Zac Sinner, is a man on a mission: “We decided we wanted to keep it moving this year so we’re challenging ourselves to put out 3 EPs without any filler. Every song’s got to feel like it belongs and each EP will top the last, This one’s a good start, but it’s just the start.”

Skinner has been trying to find himself for years it seems. Stints as a jazz musician, a crooner, living with the Fat White Band, and hanging with Millwall fans. Hell, the flyer for his first gig reckoned he was influenced by Gene Vincent.

Forget that, yeah?  Sound.

Because “Iconic” is a monument to the casual lifestyle. The bands twitter pic has Skinner in a tracksuit, in front of a gang of lads who look like the sort who are pulling wanker signs at the away coaches as they pass the home pub.

And that’s precisely why I am saying it here and now – not the end of the review, you can skip the rest, if you want: Skinner Brothers are going to be huge.

The reason for that is actually in the last song: “Away Days”. Acoustic, mainly. “I live for them away days. The Lions sing and we go crazy.” They are working class, possibly rough and ready, football fans, and brothers. Ringing any bells?

There is a touch of Noel and Liam in this as well, except SB have a sound of their own. “Iconic” has a couple of key lines: “Call that Billericay Dickie, man I am feeling wicked” is followed with, “I need to get on it”. Now, the way it’s delivered is interesting. Half spoken, in some London gangster voice (he’s actually from Basingstoke) but the effect is something close to a South East hold Steady. The same tales of drugs, nights out and parties, like they too realise, as it were, that “city centre’s over, no one really goes there”.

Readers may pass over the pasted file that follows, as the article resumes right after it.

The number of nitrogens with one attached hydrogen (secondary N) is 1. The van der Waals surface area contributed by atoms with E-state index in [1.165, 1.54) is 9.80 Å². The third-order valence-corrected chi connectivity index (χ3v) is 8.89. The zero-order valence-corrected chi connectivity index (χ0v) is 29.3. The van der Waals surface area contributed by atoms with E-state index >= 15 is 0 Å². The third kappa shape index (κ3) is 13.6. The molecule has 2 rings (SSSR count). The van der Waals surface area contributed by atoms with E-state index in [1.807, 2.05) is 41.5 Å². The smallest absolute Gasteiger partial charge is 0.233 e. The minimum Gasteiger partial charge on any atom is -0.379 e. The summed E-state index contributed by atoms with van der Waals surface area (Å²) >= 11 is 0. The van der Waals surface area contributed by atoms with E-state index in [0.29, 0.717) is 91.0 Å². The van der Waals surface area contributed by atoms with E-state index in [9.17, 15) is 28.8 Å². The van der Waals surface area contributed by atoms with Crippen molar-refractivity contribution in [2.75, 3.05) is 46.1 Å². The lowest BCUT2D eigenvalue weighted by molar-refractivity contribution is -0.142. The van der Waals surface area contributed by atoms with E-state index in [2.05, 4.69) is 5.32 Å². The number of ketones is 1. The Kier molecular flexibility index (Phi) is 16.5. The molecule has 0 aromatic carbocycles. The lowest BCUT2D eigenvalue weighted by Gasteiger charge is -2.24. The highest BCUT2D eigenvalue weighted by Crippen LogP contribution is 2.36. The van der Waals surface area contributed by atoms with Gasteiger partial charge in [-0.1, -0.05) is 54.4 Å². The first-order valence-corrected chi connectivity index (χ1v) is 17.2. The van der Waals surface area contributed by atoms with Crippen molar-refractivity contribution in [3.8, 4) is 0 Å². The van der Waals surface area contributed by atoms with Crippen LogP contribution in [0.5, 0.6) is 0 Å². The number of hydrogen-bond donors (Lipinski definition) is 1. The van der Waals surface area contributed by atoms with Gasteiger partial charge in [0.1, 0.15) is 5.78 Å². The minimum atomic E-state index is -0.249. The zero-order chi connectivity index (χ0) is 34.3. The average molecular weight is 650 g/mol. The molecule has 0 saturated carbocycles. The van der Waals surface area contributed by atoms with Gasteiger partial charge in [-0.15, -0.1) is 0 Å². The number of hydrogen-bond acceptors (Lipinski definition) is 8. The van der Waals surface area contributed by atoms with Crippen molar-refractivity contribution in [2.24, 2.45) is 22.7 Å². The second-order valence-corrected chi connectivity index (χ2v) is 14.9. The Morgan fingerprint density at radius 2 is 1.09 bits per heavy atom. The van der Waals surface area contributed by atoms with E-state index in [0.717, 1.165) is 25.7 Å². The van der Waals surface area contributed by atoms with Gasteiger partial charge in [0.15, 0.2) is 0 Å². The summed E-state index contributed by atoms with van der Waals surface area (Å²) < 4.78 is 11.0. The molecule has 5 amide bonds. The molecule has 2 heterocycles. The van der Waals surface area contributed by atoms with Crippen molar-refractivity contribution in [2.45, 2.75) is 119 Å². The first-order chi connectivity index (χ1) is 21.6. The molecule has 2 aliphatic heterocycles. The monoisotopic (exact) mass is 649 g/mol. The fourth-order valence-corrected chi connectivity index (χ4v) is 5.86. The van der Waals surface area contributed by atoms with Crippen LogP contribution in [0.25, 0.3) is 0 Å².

“More” offers a nihilistic view. But it does it in a Streets type way, but if some of the others have hinted at punk, hip hop, indie, you name it, then “Low” is one step away 70s glam rock, “I am a weekend offender, you know I got style” intones the lyric, and that’s it, really. There’s millions of people like them and they are all – potentially – Skinner Brothers fans. The Libertines built a legend on less innovation than this – and this seethes with a kind of anger that is impossible to quantify, but is palpable.

For all kinds of reasons this is one of the more interesting EP’s you’ll hear – not least the effortless anthemic nature of what they do – these brothers have channelled the spirit of the estates, the casuals, the unheard. Whether they are really “Iconic” time will tell, but you best ignore them at your peril.

Rating 9/10

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